This survey treats two connected questions in analytic number theory: given a set of natural numbers, one may seek numbers with large prime factors in the set. Alternatively, one searches for smooth numbers in the set. Many examples have been studied: the set of values of a polynomial, the set of integers in a short interval, the set of shifted primes p+a and so on. These are discussed at some length, with references to the literature.
Professor Michael Dorff of the Department of Mathematics will be announced as the recipient of the Lawrence K. Egbert Teaching and Learning Faculty Fellowship award at next year’s Annual University Conference.
The teaching and learning fellowship award, which has only existed for a few years, was created to recognize faculty members that have made a significant impact in the area of mentored learning.
Professor Dorff, who has been teaching at BYU for 12 years, was nominated and eventually selected as the recipient because of his extensive involvement in mentoring undergraduate students and helping other professors explore similar mentoring opportunities.
As part of Professor Dorff’s efforts to improve undergraduate research, he received a $1.26 million NSF grant in 2006 to create and direct the BYU sponsored “Center for Undergraduate Research in Mathematics,” (CURM). NSF has since renewed funding of the program with another $1.28 million grant to continue the successful project.
Dorff explains the purpose of this organization. “It is used to take the BYU model for mentoring and share it with professors and students at other institutions. CURM trains and offers financial support to these professors and students.”
Professor Dorff is very excited to continue working with students on a regular basis. Sometimes at a university, especially one the size of BYU, it’s difficult to maintain a close student-professor relationship. However, “when you are a mentor,” says Dorff, “you really get to know the students. You get to give help and guidance. You can offer career advice, spiritual advice and even sometimes you can help them with dating. You get to see them grow, and that’s really neat.”
The fellowship award will “provide some flexibility to do more things,” says Professor Dorff. “It’s nice to have funds to support undergraduate research and I’m very grateful to BYU.”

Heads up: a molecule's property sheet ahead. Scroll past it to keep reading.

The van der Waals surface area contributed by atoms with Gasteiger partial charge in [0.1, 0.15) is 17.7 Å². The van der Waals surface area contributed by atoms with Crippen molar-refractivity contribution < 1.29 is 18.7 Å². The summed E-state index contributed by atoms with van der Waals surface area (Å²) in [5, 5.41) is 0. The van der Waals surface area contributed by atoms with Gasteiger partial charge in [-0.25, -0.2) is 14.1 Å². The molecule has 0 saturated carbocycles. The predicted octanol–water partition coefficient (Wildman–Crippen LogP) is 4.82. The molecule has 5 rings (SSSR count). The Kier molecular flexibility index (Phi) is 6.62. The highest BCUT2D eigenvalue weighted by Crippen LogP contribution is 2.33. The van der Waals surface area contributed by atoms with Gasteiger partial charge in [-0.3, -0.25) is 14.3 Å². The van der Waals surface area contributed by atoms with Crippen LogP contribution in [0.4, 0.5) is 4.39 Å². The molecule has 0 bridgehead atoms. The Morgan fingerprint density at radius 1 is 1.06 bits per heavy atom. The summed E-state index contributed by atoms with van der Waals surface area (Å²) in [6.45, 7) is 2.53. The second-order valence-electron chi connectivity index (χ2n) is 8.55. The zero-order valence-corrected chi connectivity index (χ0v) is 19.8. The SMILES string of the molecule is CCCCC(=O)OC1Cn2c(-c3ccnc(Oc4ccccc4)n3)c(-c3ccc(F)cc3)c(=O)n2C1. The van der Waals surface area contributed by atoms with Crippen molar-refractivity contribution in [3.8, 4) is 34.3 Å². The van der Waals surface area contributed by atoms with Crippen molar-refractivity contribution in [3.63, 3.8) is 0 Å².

—Brian Shaw, College of Physical and Mathematical Sciences
—Photo credit to Mathematical Association of America
It’s the most wonderful time of the year.
Forget the mistletoe and holly berries. Bring on the calculators, pencils, and scratch paper.
Mathematics students found all of these at this year’s Intermountain Math Competition, an annual test that determines whether BYU, University of Utah, Boise State University, Idaho State University, or University of Nevada Reno has the best math students. In this math competition among 36 students, the top six scores were all from BYU.
“My hand is tired because you have to write really fast,” said Sam Dittmer, a junior from Indianapolis, who got a perfect score of 70/70. The two students who tied for second (also from BYU) received 60/70, still a score to be reckoned with at the Intermountain Math Competition.
BYU uses the competition to prepare for the more difficult Putnam Exam that happens every year on the first Saturday of December. The Putnam brings 4,000 students from 600 universities face to face in one enormous battle of brains.
“The Intermountain Math Competition is not as hard as the Putnam, where the median score is zero, but it’s a good stepping stone to prepare for the event,” said Dr. Pace Nielsen, who compiles the questions from various universities for the Intermountain Math Competition.
The scores of the Intermountain Math Competition help professors decide which three students will represent BYU at the Putnam Exam. And this year, they are very excited about the current team of “mathletes.”
“We’ve got a really good group right now. We’re all excited to see how the team does on the Putnam test this December,” Dr. Gary Lawlor said. “We think they can score in the top 10 this year.”
Dr. Lawlor received 30th place on the Putnam his senior year at BYU in 1983. He went on to get his PhD in mathematics at Stanford. Now he passes on his Putnam wisdom by teaching Math 391R, a class dedicated to preparing students for the challenging exam, with Dr. Tiancheng Ouyang.
“To prepare for the Putnam competition, we help them with five different subjects including algebra, calculus, number series, combinatorics, and probability,” Dr. Ouyang said.
For many Putnam veterans, solving equations and winning competitions is something they’ve loved since their youth.
“The biggest thing that honed my skills in mathematics was just the desire to do well in these competitions,” Dr. Lawlor said. “As a byproduct of that, I did well in my classes. And because I did well on the Putnam test, that opened doors for me to go to graduate school.”
Those who participate in the Putnam Exam get instant recognition by many of the top graduate programs in the nation, as well as the National Science Foundation. This can help winning students receive scholarships and be accepted to their preferred grad school.
Perhaps this December, a little Christmas magic will rub off on this year’s competing Putnam “mathletes,” and they’ll finally crack that elusive top 10 ranking.
—Curtis Penfold, College of Physical and Mathematical Sciences